Verse > Anthologies > Thomas R. Lounsbury, ed. > Yale Book of American Verse
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Thomas R. Lounsbury, ed. (1838–1915). Yale Book of American Verse.  1912.
 
Theodore O'Hara. 1820–1867
 
147. Bivouac of the Dead
 
THE MUFFLED drum's sad roll has beat 
  The soldier's last tattoo; 
No more on Life's parade shall meet 
  That brave and fallen few. 
On Fame's eternal camping-ground         5
  Their silent tents are spread, 
And Glory guards, with solemn round, 
  The bivouac of the dead. 
  
No rumor of the foe's advance 
  Now swells upon the wind;  10
No troubled thought at midnight haunts 
  Of loved ones left behind; 
No vision of the morrow's strife 
  The warrior's dream alarms; 
No braying horn nor screaming fife  15
  At dawn shall call to arms. 
  
Their shivered swords are red with rust, 
  Their plumèd heads are bowed; 
Their haughty banner, trailed in dust, 
  Is now their martial shroud.  20
And plenteous funeral tears have washed 
  The red stains from each brow, 
And the proud forms, by battle gashed, 
  Are free from anguish now. 
  
The neighing troop, the flashing blade,  25
  The bugle's stirring blast, 
The charge, the dreadful cannonade, 
  The din and shout, are past; 
Nor war's wild note nor glory's peal 
  Shall thrill with fierce delight  30
Those breasts that nevermore may feel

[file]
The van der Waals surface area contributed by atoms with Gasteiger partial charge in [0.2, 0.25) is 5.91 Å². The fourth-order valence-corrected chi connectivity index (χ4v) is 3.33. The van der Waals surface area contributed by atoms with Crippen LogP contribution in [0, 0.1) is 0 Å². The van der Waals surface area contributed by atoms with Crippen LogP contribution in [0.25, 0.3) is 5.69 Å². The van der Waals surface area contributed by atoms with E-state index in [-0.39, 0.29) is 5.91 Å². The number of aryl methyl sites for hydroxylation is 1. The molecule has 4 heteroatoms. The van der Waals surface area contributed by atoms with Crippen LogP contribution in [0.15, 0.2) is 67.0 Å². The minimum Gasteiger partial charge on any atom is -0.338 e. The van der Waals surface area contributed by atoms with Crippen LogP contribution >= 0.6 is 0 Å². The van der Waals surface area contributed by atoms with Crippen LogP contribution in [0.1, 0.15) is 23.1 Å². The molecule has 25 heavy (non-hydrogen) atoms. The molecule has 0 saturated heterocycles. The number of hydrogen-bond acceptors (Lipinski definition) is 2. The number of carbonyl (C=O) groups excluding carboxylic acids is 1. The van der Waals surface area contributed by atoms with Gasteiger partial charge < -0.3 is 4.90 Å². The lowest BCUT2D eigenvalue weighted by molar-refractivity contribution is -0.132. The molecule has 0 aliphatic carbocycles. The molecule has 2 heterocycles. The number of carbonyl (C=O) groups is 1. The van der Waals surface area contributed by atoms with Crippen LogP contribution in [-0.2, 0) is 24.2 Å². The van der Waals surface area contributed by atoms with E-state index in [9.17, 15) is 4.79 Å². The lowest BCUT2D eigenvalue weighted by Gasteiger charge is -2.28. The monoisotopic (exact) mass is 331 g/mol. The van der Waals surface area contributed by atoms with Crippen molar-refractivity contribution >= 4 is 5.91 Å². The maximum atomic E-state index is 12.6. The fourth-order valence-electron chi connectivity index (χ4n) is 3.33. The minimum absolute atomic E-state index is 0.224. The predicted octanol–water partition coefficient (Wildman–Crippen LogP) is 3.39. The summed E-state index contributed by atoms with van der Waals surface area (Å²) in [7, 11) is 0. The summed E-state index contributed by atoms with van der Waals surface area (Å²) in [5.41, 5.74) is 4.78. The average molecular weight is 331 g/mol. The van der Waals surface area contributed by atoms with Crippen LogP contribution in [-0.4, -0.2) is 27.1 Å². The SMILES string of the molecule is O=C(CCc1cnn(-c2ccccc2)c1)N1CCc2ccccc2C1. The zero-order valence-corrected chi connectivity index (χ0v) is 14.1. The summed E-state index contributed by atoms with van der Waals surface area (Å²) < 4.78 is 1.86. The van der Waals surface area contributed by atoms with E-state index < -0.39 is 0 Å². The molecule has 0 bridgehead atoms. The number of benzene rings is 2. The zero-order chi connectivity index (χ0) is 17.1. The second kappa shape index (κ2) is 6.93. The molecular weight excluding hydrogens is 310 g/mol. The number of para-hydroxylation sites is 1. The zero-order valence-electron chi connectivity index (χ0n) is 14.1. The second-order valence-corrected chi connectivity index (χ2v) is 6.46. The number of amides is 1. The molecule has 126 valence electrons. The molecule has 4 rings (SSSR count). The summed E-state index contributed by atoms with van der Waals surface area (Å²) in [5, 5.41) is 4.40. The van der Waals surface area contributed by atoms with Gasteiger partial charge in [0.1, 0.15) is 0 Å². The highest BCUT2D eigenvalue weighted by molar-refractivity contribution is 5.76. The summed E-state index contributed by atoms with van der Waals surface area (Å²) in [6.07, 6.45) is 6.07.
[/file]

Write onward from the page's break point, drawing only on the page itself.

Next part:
The rapture of the fight. 
  
Like the fierce northern hurricane 
  That sweeps his great plateau, 
Flushed with the triumph yet to gain,  35
  Came down the serried foe. 
Who heard the thunder of the fray 
  Break o'er the field beneath, 
Knew well the watchword of that day 
  Was "Victory or Death."  40
  
Long had the doubtful conflict raged 
  O'er all that stricken plain, 
For never fiercer fight had waged 
  The vengeful blood of Spain; 
And still the storm of battle blew,  45
  Still swelled the gory tide; 
Not long, our stout old chieftain knew, 
  Such odds his strength could bide. 
  
'T was in that hour his stern command 
  Called to a martyr's grave  50
The flower of his beloved land, 
  The nation's flag to save. 
By rivers of their fathers' gore 
  His first-born laurels grew, 
And well he deemed the sons would pour  55
  Their lives for glory too. 
  
Full many a norther's breath has swept 
  O'er Angostura's plain, 
And long the pitying sky has wept 
  Above its mouldered slain.  60
The raven's scream, or eagle's flight, 
  Or shepherd's pensive lay, 
Alone awakes each sullen height 
  That frowned o'er that dread fray. 
  
Sons of the Dark and Bloody Ground,  65
  Ye must not slumber there, 
Where stranger steps and tongues resound 
  Along the heedless air. 
Your own proud land's heroic soil 
  Shall be your fitter grave:  70
She claims from war his richest spoil— 
  The ashes of her brave. 
  
Thus 'neath their parent turf they rest 
  Far from the gory field, 
Borne to a Spartan mother's breast  75
  On many a bloody shield; 
The sunshine of their native sky 
  Smiles sadly on them here, 
And kindred eyes and hearts watch by 
  The heroes' sepulchre.  80
  
Rest on, embalmed and sainted dead! 
  Dear as the blood ye gave; 
No impious footstep here shall tread 
  The herbage of your grave; 
Nor shall your glory be forgot  85
  While Fame her record keeps, 
Or Honor points the hallowed spot 
  Where Valor proudly sleeps. 
  
Yon marble minstrel's voiceless stone 
  In deathless song shall tell,  90
When many a vanished age hath flown, 
  The story how ye fell; 
Nor wreck, nor change, nor winter's blight, 
  Nor Time's remorseless doom, 
Shall dim one ray of glory's light  95
  That gilds your deathless tomb. 
 
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